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April 8, 1997updated 05 Sep 2016 12:54pm


By CBR Staff Writer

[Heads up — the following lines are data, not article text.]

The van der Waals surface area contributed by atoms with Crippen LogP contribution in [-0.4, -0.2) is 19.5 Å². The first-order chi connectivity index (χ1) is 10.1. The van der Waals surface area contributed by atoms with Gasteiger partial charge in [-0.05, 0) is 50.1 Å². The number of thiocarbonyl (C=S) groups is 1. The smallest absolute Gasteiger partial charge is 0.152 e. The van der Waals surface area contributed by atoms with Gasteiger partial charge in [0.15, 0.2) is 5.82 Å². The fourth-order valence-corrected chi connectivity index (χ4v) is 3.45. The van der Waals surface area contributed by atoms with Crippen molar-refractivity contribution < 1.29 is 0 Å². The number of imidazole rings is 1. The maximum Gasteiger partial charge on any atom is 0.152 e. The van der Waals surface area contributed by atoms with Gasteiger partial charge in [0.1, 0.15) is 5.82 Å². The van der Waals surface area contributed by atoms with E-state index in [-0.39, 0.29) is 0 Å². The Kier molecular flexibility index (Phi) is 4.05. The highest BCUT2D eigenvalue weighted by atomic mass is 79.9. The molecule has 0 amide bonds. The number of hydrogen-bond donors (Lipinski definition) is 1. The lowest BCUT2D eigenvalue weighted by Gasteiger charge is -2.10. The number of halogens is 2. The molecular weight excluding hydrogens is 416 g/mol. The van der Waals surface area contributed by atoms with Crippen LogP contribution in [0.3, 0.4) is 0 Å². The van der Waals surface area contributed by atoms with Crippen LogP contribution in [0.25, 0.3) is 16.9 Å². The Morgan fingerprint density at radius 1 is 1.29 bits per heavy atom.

Forget the goggles and headsets, Superscape Virtual Reality Plc has spent a fortune repositioning itself in order to cash in on all things Internet-based. Following a placing of new shares raising 1.8m pounds in January this year, the Hook, UK virtual reality software developer has made further losses as it attempts to get some return from its investments in technology. The company has made a net loss of 3.1m pounds for the six months to January 31 compared to losses of 897,000 pounds this time last year. More encouragingly revenue was up 19.6% to 1.9m pounds. But even with established licensing deals with the mighty Microsoft Corp (CI No 3,048), Superscape’s share price could not defy gravity forever. Profits are not likely to appear for at least 18 months and the market drove the share price down 42.5 pence to 347.5 pence yesterday. The disappointing revenue figures are blamed on industrywide delays in purchasing lead times. Superscape is now facing squarely up to the problem of how to generate some cash from its software developments and it has gambled firmly on the Virtual World Wide Web. To date, this consists of some 200 independent three-dimensional pages. The established products are VRT 5.0, a three-dimensional authoring tool for creating virtual reality Web sites and Viscape, currently claimed to be the fastest three-dimensional Web browser available. Superscape sees the narrow bandwidth requirements of Virtual Reality as a distinct advantage over bandwidth hungry multimedia alternatives. New projects resulting from the change in emphasis include a deal with CompuServe Corp to provide interactive shopping and a newly announced partnership with Black Sun Interactive Inc, the specialists in Virtual World Wide Web interaction and chat software. A further spin-off started by Rank Xerox Ltd is the development of virtual reality sales demonstrations. Xerox has shown how interactive three-dimensional systems can be used to sell its colour laser printers more effectively than conventional sales techniques. But profits are what Superscape really needs and the market is clearly showing signs of lack of patience.

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